keywords
Cervicogenic dizziness musculoskeletal long-term
in
Disability and Rehabilitation
volume
29
issue
15
pages
1193 - 1205
publisher
Taylor & Francis
external identifiers
  • wos:000248200100005
  • scopus:34547505096
ISSN
0963-8288
DOI
10.1080/09638280600948383
language
English
LU publication?
yes
id
499a9f17-f784-4cf9-8cb7-3f0413a66cf1 (old id 540509)
alternative location
http://www.ncbi.nlm.nih.gov/entrez/query.fcgi?cmd=Retrieve&db=PubMed&list_uids=17653993&dopt=Abstract
date added to LUP
2007-12-18 10:11:57
date last changed
2017-11-12 03:20:51
@article{499a9f17-f784-4cf9-8cb7-3f0413a66cf1,
  abstract     = {Purpose. To explore musculoskeletal findings in patients with cervicogenic dizziness and how these findings relate to pain and dizziness. To study treatment effects and long-term symptom progress. Method. Twenty-two patients ( 20 women, 2 men; mean age 37 years) with suspected cervicogenic dizziness underwent a structured physical examination before and after physiotherapy guided by the musculoskeletal findings. Questionnaires were sent to the patients six months and two years after treatment. Results. Dorsal neck muscle tenderness and tightness was found in a majority of the patients. Zygapophyseal joint tenderness was found at all cervical levels. Cervical range of motion was equal to or larger than expected age and gender matched values. The cervico-thoracic region was often hypomobile. Most patients had postural imbalance. Dynamic stabilization capacity was reduced. Suboccipital muscles tightness correlated with posture imbalance and poor neck stability. The treatment resulted in reduced tenderness in levator scapula, high and middle paraspinal and temporalis muscles and zygapophyseal joints at C4-C7 and increased cervico-thoracic mobility. Reduction of middle paraspinal muscle tenderness correlated with neck pain relief. Postural alignment improved, as did dynamic stabilization in trunk, neck and shoulders. After 6 months, 13 of the 17 patients had still no or less neck pain and 14 had no or less dizziness. After 2 years, 7 patients had no or less neck pain and 11 no or less dizziness. Conclusion. Patients with suspected cervicogenic dizziness have some musculoskeletal findings in common. Treatment based on these findings reduces neck pain as well as dizziness long-term but some patients might need a maintenance strategy.},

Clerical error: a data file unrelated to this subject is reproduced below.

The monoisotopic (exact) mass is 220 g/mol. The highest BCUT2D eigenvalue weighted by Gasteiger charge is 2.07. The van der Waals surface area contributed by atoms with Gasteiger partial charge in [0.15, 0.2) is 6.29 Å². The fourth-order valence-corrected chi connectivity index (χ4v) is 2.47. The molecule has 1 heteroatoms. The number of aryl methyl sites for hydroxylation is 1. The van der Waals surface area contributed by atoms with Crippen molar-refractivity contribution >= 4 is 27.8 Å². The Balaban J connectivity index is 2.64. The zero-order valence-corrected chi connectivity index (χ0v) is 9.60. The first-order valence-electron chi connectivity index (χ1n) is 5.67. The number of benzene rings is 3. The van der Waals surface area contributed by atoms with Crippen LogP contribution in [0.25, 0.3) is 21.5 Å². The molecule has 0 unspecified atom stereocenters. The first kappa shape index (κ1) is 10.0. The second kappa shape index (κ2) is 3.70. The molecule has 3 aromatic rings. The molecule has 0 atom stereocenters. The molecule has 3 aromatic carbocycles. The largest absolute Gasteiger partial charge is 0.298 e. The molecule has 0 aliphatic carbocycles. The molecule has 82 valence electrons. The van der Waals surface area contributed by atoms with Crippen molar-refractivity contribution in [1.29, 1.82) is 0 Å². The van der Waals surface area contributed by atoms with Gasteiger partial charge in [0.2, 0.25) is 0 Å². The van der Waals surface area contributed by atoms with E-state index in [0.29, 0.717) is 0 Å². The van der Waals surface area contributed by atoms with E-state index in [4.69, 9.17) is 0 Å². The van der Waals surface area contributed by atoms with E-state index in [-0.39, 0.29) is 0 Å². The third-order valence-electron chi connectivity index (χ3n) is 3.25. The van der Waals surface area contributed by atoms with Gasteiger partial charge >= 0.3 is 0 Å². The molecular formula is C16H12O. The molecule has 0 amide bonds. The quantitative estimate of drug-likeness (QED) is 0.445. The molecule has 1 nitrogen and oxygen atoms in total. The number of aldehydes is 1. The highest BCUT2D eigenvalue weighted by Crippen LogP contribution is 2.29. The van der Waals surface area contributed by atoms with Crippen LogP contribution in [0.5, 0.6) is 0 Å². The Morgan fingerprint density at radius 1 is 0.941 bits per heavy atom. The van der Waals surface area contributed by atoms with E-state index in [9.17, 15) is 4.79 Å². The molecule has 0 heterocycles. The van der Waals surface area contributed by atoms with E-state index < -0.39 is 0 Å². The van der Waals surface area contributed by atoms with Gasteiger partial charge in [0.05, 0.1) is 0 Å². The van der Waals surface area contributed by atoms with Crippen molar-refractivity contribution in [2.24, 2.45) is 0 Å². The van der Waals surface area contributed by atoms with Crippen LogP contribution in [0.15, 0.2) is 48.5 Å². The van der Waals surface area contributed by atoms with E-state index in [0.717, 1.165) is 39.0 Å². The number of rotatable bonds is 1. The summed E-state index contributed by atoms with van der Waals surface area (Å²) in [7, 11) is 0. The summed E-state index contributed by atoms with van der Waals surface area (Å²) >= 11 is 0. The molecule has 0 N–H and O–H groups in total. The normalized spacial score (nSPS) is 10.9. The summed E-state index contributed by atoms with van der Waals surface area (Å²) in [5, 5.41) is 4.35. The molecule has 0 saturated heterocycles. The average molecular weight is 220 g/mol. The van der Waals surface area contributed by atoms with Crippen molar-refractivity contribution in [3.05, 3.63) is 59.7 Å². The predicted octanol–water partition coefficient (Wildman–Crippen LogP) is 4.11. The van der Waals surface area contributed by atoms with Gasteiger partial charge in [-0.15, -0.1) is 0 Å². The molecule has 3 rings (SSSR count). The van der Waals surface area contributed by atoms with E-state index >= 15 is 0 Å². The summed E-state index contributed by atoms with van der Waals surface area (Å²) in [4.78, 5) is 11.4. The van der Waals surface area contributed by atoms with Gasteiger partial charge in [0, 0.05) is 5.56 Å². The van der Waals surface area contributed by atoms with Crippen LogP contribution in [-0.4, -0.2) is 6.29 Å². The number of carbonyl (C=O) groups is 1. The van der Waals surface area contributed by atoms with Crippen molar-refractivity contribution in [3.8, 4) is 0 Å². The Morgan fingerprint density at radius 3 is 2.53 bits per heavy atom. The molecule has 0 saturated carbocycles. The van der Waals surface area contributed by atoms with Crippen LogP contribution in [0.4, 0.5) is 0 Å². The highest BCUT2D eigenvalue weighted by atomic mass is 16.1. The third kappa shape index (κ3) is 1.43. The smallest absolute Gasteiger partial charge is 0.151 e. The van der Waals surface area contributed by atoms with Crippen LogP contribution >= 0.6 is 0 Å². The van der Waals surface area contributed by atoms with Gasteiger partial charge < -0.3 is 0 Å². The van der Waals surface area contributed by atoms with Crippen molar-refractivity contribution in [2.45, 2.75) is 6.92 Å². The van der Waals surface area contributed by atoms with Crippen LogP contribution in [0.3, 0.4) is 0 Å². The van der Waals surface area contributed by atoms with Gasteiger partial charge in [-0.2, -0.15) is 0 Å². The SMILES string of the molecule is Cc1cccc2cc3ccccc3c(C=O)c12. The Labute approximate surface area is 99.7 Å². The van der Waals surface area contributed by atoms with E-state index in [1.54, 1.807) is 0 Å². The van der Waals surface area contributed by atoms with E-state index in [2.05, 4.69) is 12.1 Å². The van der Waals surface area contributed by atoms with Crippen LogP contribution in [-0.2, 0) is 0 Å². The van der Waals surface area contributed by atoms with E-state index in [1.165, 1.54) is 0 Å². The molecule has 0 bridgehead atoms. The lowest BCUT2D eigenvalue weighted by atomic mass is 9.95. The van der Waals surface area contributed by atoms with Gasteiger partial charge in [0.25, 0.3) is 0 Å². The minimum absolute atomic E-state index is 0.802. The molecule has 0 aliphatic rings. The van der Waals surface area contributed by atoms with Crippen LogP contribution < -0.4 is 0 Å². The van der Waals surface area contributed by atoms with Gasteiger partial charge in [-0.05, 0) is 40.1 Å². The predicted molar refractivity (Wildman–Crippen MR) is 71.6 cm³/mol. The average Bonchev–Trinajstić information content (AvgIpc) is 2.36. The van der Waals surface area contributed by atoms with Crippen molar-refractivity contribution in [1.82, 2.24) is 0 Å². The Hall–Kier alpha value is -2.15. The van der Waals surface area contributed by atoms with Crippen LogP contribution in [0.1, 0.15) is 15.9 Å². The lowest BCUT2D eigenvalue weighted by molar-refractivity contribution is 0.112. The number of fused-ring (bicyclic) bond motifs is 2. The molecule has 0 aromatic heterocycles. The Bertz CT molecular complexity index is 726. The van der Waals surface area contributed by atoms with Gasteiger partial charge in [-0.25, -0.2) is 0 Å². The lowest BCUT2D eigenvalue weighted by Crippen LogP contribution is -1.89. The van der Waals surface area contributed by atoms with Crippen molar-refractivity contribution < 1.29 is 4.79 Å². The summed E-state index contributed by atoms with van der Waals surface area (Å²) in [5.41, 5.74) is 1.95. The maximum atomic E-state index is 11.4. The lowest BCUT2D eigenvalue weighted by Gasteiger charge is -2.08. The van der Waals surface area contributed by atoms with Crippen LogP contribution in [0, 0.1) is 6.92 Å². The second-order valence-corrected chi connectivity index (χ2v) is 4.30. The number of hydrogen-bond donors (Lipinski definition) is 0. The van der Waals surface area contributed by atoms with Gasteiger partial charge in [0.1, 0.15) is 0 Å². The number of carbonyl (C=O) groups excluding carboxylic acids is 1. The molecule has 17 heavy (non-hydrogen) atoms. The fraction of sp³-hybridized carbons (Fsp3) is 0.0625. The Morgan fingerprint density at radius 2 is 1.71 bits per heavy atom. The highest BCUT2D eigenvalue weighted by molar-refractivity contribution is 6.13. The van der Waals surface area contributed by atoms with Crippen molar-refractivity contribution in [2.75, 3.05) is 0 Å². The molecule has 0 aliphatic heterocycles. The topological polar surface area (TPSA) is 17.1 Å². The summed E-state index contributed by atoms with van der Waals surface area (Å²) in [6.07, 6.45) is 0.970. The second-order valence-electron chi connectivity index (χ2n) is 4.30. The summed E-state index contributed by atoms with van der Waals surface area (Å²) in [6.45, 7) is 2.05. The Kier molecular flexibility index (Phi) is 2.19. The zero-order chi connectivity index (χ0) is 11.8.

author       = {Malmström, Eva-Maj and Karlberg, Mikael and Melander, Agneta and Magnusson, Måns and Moritz, Ulrich},
  issn         = {0963-8288},
  keyword      = {Cervicogenic 
dizziness
musculoskeletal
long-term},
  language     = {eng},
  number       = {15},
  pages        = {1193--1205},
  publisher    = {Taylor & Francis},
  series       = {Disability and Rehabilitation},
  title        = {Cervicogenic dizziness - musculoskeletal findings before and after treatment and long-term outcome.},
  url          = {http://dx.doi.org/10.1080/09638280600948383},
  volume       = {29},
  year         = {2007},
}